The application of the cost floor has been essential for Dorset to continue to maintain its current level of service but, as yet, there is no indication of what that floor will be in future years or what tapering may be applied to it, thus creating great difficulties in medium-term planning given the tightness of funds in Dorset.
A great deal of work is being undertaken nationally by the police service and by the Government, which will address some of my concerns. However, to meet the immediate needs of Dorset, I should like some assurance on the following points. First, will the total level of Government support to cover general, specific and capital grant be maintained with at least an inflationary 321WH increase next year? Secondly, could the rules relating to the road safety camera project be relaxed to enable a greater proportion of the income to be invested locally in sensible schemes? Thirdly, will there be a review of future funding to address the issue of police pensions and can we expect some answers on that shortly? Fourthly, will the continued drive to national information systems be fully funded?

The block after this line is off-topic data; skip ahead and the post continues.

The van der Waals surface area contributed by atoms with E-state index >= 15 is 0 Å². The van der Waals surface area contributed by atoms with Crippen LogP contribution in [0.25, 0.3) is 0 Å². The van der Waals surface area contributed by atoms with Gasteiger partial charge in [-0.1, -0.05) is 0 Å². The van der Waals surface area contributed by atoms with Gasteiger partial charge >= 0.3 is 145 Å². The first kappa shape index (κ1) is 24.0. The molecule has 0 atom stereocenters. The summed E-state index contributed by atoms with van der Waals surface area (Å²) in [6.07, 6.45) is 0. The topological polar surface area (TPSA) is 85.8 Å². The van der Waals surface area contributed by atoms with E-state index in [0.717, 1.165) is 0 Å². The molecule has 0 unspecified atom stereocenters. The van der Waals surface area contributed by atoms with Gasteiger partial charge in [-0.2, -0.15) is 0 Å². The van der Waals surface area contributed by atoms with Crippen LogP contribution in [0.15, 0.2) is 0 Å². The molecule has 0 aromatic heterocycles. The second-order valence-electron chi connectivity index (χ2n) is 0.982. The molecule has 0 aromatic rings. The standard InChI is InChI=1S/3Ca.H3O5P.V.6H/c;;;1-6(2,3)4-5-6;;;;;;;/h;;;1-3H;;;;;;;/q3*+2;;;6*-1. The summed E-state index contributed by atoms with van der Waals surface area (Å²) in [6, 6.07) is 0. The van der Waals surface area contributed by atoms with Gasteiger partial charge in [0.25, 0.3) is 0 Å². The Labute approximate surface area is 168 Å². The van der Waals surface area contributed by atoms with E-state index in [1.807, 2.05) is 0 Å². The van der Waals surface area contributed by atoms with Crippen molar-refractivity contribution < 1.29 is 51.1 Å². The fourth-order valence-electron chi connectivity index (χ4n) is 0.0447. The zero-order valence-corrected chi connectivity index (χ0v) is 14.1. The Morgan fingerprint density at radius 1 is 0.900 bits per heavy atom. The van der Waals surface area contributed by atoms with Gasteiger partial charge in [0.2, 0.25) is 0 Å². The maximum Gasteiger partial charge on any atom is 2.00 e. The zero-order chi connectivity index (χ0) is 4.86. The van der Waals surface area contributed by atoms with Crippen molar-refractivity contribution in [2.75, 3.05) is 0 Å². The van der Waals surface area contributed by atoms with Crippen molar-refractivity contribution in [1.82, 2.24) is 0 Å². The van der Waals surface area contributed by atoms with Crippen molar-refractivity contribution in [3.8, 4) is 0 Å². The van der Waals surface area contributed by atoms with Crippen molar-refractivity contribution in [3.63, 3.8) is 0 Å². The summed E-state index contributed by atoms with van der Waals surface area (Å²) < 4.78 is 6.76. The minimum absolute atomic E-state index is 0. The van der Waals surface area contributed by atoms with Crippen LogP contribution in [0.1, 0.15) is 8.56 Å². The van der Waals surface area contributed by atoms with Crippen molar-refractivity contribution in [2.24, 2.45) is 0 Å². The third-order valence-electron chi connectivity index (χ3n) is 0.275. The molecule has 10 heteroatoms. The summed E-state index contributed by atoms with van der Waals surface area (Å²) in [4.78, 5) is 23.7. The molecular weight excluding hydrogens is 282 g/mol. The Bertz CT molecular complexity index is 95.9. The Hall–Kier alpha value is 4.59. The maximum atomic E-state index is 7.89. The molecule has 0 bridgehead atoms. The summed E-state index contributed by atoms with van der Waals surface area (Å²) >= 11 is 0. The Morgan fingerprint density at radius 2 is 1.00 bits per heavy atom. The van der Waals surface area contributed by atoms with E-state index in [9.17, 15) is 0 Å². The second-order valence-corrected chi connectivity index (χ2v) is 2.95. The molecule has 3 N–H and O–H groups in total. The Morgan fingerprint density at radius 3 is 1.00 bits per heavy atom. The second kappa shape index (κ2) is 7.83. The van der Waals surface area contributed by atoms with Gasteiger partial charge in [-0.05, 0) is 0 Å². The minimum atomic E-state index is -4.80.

Fifthly—this is very important for Dorset—will the rural police grant be continued? Dorset residents were alarmed to read in the The Sunday Times last week:The redistribution of police money marks part of a wider government effort quietly to move central government resources away from wealthier, predominantly southern areas to poorer neighbourhoods in northern England, Wales and Scotland.I do not wish to deprive other areas of funding, but not at a cost to Dorset. Will the Minister comment on the truth of that statement in The Sunday Times?.